Visualizing Data: the Sampras & Federer Title Race

With Roger Federer’s recent win of the 2009 French Open, he is now tied with Pete Sampras for holding the most Grand Slam titles — fourteen. Although the two athletes have arrived at the same destination, how do their respective journeys compare with one another? With this question fueling my curiosity, I set out to create a rich visualization of the data to add some depth to this story.

The final product is available as follows. For additional notes about the techniques used to create these graphs, keep on reading.

Here are some tips & techniques I employed to put this together.

Have Your Data Ready

Before diving into Illustrator (or whatever your tool of choice may be), spend the necessary time finding all of the data you will need for your graph. Go the extra mile to arrange and label everything properly — you may return to the data at a much later time and will be glad you did yourself the favor. Aside from reaping the benefits of good organization, this step is additionally helpful in keeping the grunt work of data-fetching separate from the creative requirements of the task.

Start with the Simplest Graphs Possible

An elegant, attractive graph is seldom created from scratch. There are usually a number of tried & tested variations that must be wrestled with before arriving at the final product. With this in mind, a good first step is creating some bare-bones, stripped down graphs to get bird’s eye view of the data. This phase is all about finding the approach that will best server your original vision. Sketches work great in this stage.

What is the story you want to tell with your data? This is an important question to keep in mind, as different visualization approaches will yield different results. Play around with things. See what looks good as well as which data comparisons are intuitive and interesting. Seek feedback from friends or colleagues who might offer a valuable opinion.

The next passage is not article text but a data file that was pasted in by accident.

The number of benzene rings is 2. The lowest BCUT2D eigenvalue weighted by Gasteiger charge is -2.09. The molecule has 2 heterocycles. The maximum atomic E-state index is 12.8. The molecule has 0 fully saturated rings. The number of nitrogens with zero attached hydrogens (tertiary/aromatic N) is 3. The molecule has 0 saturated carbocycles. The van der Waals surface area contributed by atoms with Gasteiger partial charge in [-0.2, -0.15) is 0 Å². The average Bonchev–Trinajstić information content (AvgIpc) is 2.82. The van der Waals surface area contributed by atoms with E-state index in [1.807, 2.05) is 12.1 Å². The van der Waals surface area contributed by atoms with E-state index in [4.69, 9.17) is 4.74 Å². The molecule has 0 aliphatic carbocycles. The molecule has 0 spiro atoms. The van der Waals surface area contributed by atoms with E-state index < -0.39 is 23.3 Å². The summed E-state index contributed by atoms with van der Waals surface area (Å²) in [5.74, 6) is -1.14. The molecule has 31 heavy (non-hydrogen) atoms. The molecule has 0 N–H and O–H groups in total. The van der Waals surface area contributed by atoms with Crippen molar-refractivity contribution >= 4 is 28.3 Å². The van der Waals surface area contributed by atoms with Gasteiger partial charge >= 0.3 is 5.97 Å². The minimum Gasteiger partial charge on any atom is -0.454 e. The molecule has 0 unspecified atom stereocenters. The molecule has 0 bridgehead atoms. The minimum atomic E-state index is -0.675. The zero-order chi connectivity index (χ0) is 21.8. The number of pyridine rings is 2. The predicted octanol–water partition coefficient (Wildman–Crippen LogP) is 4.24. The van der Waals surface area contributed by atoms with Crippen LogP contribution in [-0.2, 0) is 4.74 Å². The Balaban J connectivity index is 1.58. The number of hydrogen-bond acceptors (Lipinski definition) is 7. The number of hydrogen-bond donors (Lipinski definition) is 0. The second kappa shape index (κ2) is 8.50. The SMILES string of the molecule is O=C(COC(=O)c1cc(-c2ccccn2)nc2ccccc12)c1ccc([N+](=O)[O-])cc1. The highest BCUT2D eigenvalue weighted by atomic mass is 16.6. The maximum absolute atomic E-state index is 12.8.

Using the Grid

Before long, it will be time to create your final, finished product. At this stage, the very most important thing you can do to keep things looking straight and orderly is use Illustrator’s grid feature. You’ll want to make grids visible (CTRL/CMD + “), as well as enable “Snap to Grid” (CTRL/CMD + SHIFT + “). Additionally, you may want to go into Illustrator’s preferences to customize the grid spacing and subdivision width (which you can modify at any point).

Another useful tip to keep in mind when using grids extensively is enabling Overprint Preview (CTRL/CMD + ALT + SHIFT + Y). This will have the gridlines appear on top of all objects & paths, allowing you to eliminate any guessing that might otherwise be required in keeping things properly arranged.

Using Layers Wisely

Keeping your objects arranged in layers is a huge time-saver when dealing with moderately complex projects in Illustrator. This was especially true in my case of creating four separate graphs, each of which contained separate groups of objects. For example: if I wanted to modify the color of the Roger Federer graph plots, I’d only need to target the layer “Federer” and all plots (on each graph) would become active.

Layers can also be locked, combined, or temporarily hidden to make document management easier.

Go Forth and Visualize

And that’s it! Combined with a simple bit of color and typography, you can transform any crude visualization into an attractive graph. Keep in mind that data in itself can be rather inert; though when arranged in a conscientious manner it can tell an interesting story. Hopefully the techniques above can be of use in recreating your own graphs of a similar nature.